As performing arts continues to struggle, some good news at last…
Craving some performing arts news that isn’t tempered by coronavirus gloom? We are too, which is why the news of Contact’s reopening - following its £6.75 million transformation project - is particularly thrilling. Due to ongoing restrictions, full-capacity shows aren’t on the cards yet (more on that below) but the theatre will reopen in September 2020 for socially distant participation and creative activities, with performances scheduled to start in 2021.
Contact Theatre has become an iconic Oxford Road institution, renowned for the diversity of its shows and its work with young people. In December 2017, the trailblazing charity arts venue closed for a major redevelopment that would see it transformed for the next generation of audiences, artists and young people. Meanwhile, its creative team hosted performances across the city: from the Palace Theatre to the Museum of Science and Industry and even a sari shop on the Curry Mile.
Designed with the help of Con:Struct, a dedicated team of young people, the building transformation was overseen by award-winning architects and sustainable design specialists Sheppard Robson. New features include a dedicated arts and health space, the first of its kind in any UK theatre; a purpose-built recording studio; a dedicated rehearsal studio for young performers; refurbished performance spaces; and offices for artists and cultural organisations to hire.
The redevelopment was funded thanks to a £3.85million investment from Arts Council England plus generous grants and help-in-kind from other supporters, trusts and foundations; as well as a fundraising campaign. Construction work was carried out by F Parkinson Ltd, with project management from Mace.
Judging by the pictures, it’s looking tip-top…
REOPENING PERFORMING ARTS - THE STORY SO FAR
Contact’s is unfortunately a uniquely happy case. With live indoor performance still not permitted at normal capacity, most performance venues - including theatre, comedy and music - remain closed as they continue to endure what has been an agonising few months. Here's the reopening story so far...
5th July: Without any reopening dates to work towards, and little financial support, the industry was on the brink of collapse until the government finally stepped in by announcing a £1.57 billion rescue fund.
7th July: Two days later saw venues across the North - including performance venues like the Royal Exchange, Lowry, Met, Oldham Coliseum, HOME and Band on the Wall - offered £9 million in total from Fund 3 (NPOs) of the £160 million Arts Council England (ACE) emergency package announced in March. While concerns remain for the sector, both funds have been a vital short-term helping hand. ACE is continuing to offer support; joining packages, grants, commissions and schemes from a range of bodies…but will it be enough?
9th July: It was announced that outdoor events could go ahead (subject to social distancing) as part of a wave of relaunches also including health and beauty venues from Saturday 11th July. Alongside festivals and some sports, these comprised theatre shows and concerts. Culture secretary Oliver Dowden also revealed that a number of indoor performances would be piloted to help plan how and when performance venues could reopen, heralding stage three of the government's five-stage roadmap for relaunching the live entertainment industry.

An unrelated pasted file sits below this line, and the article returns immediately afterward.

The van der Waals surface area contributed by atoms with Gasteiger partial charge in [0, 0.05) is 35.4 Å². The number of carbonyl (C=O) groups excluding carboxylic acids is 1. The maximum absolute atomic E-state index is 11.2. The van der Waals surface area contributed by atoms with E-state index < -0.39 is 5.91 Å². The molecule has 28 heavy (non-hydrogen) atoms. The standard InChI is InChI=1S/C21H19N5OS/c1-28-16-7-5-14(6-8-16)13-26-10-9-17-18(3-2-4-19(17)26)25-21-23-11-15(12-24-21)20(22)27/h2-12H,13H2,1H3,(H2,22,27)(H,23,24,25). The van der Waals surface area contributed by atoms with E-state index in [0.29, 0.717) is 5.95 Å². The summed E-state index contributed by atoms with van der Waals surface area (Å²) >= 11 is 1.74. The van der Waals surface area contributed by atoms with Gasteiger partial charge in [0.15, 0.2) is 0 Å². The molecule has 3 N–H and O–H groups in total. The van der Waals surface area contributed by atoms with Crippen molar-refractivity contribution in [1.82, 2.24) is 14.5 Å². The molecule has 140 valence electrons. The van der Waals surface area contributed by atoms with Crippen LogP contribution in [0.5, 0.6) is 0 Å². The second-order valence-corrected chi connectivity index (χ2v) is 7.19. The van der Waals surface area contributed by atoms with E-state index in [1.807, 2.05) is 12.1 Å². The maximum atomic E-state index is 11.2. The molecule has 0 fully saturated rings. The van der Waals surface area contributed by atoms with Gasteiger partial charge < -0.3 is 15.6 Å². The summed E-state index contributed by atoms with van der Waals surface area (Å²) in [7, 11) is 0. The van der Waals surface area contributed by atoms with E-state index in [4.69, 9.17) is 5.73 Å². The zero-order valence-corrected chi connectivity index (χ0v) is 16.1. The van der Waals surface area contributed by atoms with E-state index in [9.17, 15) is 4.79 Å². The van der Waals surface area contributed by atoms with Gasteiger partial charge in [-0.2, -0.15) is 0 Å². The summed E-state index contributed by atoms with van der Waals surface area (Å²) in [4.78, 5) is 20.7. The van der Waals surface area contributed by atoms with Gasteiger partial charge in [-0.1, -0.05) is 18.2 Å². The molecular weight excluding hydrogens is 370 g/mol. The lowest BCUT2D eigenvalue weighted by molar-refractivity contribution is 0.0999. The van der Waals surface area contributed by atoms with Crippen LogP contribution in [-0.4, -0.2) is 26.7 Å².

16th July: Operator Mission Mars revealed it would be closing two beloved Manchester music institutions, Deaf Institute and Gorilla, due to the crippling effects of coronavirus (fortunately both have since been purchased by Tokyo Industries, owner of venues including Impossible and Factory, who confirmed they'll be run 'in much the same way' once restrictions are lifted). On 18th July, meanwhile, Band on the Wall revealed it would be making 26 staff redundant and closing for its planned renovation earlier than originally intended, reopening in September 2021; the venue had partially reopened in a food and drink capacity but found that trading without live music was unsustainable.
17th July: Dowden and PM Boris Johnson said that indoor performances with socially distanced audiences can take place from 1st August - along with the reopening of most remaining leisure settings (including bowling, skating rinks and casinos) plus all close-contact services such as beauticians.
For performing arts, this marks stage four of the aforementioned roadmap (full statement here). However, the Theatres Trust say that 'for most theatres it will not be economically viable to reopen with 30-40% audience required under social distancing. We now need to progress as quickly as possible to an announcement on the all-important stage 5, allowing theatres to reopen fully with the appropriate safety measures' - a sentiment echoed by the Music Venue Trust.
Temporary solutions have included shows that combine both physical and online audiences, pay-per-view streamings and drive-ins such as Drive Inside. However, none are a substitute for full-capacity performances, which is why Melvin Benn, managing director of Festival Republic, has proposed a full-capacity plan in which every attendee is required to test negative for coronavirus beforehand.
Meanwhile, with clubs and dancehalls still forced to remain completely closed, the Night Time Industries Association will launch the #LetUsDance campaign on Thursday 23rd, seeking assurance from the UK Government that they - alongside live events such as festivals - will receive adequate support, in parity with the wider live music sector.
Ultimately, until that all-important stage five arrives and the whole industry can reopen fully, it’s a struggle for survival. Let’s hope that Johnson’s ‘return to significant normality’ is soon realised and incorporates a thriving culture scene once again.